Harvesting Hops

Oregon is affectionately known as Beervana. Oregonians are beer crazy. Bend, Oregon, has been dubbed Beer City USA because it has the most craft breweries per capita.

And I have received a "beer-ducation" since arriving here 2.5 years ago. I have learned all about hops and barley and IPAs, and ales and lagers and nitros and casks and more.

So imagine my surprise when I stumbled across the fall hop harvest here in the Willamette Valley of Oregon. I was on my way to visit a student teacher at a local high school and came around the bend to see a team hard at work harvesting this beer staple. Oregon is the second largest hop producing state in the US (behind Washington State and just ahead of Idaho).

Here is your hops education.

Hops are a flower. So, why are there hops in beer? There is a long, complicated answer about beer headiness and the favorable environment hops created for brewers yeast as well as acidity and antibiotic properties (Read more here if you are interested). The short answer is hops give beer a unique taste and aroma.

Hops grow on guy wires between poles 20 feet in the air and are grown in a relatively packed space. In fact "A one-acre, high density hop plantation can easily contain 75-85 poles, 1200 plants, and cost $10,000 or more to establish." It is also a labor intensive crop. "Currently there are no mechanized implements for hop cultivation or harvest. Hand weeding and hand harvesting are the only reliable tools. Harvest is by far the most labor intensive, requiring up to 30 minutes for a single person to pick a bine (the woody vine they grown on) clean." (Source)

Hops are in the Cannibis genus (yup, same family as marijuana) so they have to be harvested in long sleeves and protective clothing because they have an irritating effect on the skin. The crew I saw were feeding the cut bines into a machines to remove the flowers. Despite the warm September weather in Oregon, they were in long sleeves, hats and gloves. This picture shows the bines being cut from the wires.

While some brewers use whole, wet hops from the bine, most are dried and used in a pelletized form. These hops will be taken from the bines, dried and become yummy beer - the only real commercial use for hops.

Great, now I am thirsty!


Wordless Wednesday 2-27-2013

My niece Emily staying warm for winter.


"Daddy daughter" dance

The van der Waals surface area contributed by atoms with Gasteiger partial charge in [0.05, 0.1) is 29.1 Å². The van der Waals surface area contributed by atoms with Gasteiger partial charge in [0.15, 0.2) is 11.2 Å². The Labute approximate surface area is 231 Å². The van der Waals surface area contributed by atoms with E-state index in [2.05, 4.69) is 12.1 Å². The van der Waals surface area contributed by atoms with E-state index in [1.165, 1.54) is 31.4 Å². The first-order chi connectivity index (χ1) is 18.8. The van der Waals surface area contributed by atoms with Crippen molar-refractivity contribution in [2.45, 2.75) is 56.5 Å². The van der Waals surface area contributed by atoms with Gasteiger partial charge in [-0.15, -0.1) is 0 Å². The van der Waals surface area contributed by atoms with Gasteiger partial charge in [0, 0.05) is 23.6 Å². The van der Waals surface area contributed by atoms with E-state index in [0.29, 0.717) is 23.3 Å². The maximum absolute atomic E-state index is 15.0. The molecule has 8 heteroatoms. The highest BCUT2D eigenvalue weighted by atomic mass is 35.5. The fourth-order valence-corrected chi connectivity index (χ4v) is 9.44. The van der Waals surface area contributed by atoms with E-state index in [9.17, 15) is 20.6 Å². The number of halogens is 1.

My dad had the chance to take my niece Emily to the YMCA's Daddy Daughter dance. So, I guess that makes it a granddaddy granddaughter dance.

Either way, they were adorable! I think my dad was more excited than my niece. She is 4 years old so the highlight was getting to ride in grandpa's car. And, of course, the corsage.

Check out these melt-your-heart photos.



Books Books and More Books

I love books.
I love to be around books.
This list looks like 30 vacations I would want to take.

So, I was delighted to find that living in Corvallis brings me near a few very good places to find cheap books. Of course, I already talked about Powell's when I visited there during Spring Break 2011. You cannot beat Powell's for selection but I can beat them on price.

There is a book sale at the Philomath Rodeo grounds in the fall and there is yesterday's sale at the Benton County Fairgrounds. As a "Friend of the Library" I got to enter at 4 when the public cannot enter until 6. I came home with 14 new books in about an hour and for under $30. Becoming a Friend is only $10 and helps support the local library. Yes, please!

This is my second time going to one of these and here are a few tips: 1) You have to come with a list. 2) Bring something to haul your load. Some people bring boxes or dolly carts. This time I borrowed a reusable shopping bag from my friend who drove! Arrive early for the best selection but know that by the end they are almost free. We went to the special opening yesterday and paperbacks were $2. By Sunday, you can fill an entire box and whatever fits is $5. Check out my reading list for the items that were bought for the "TO READ" shelf.

I am getting in some good practice before the sale in Eugene in April. It is a bit larger.

Besides book sales, I visit St.Vinnie's in Albany for their used book selection. This is a Thrift Store that is connected with Catholic ministries. The fact that it is categorized by author and subject, and that books are only $2 means that I can go with a list and find what I want. And, the money goes to charity.

I think I need to go buy another book shelf!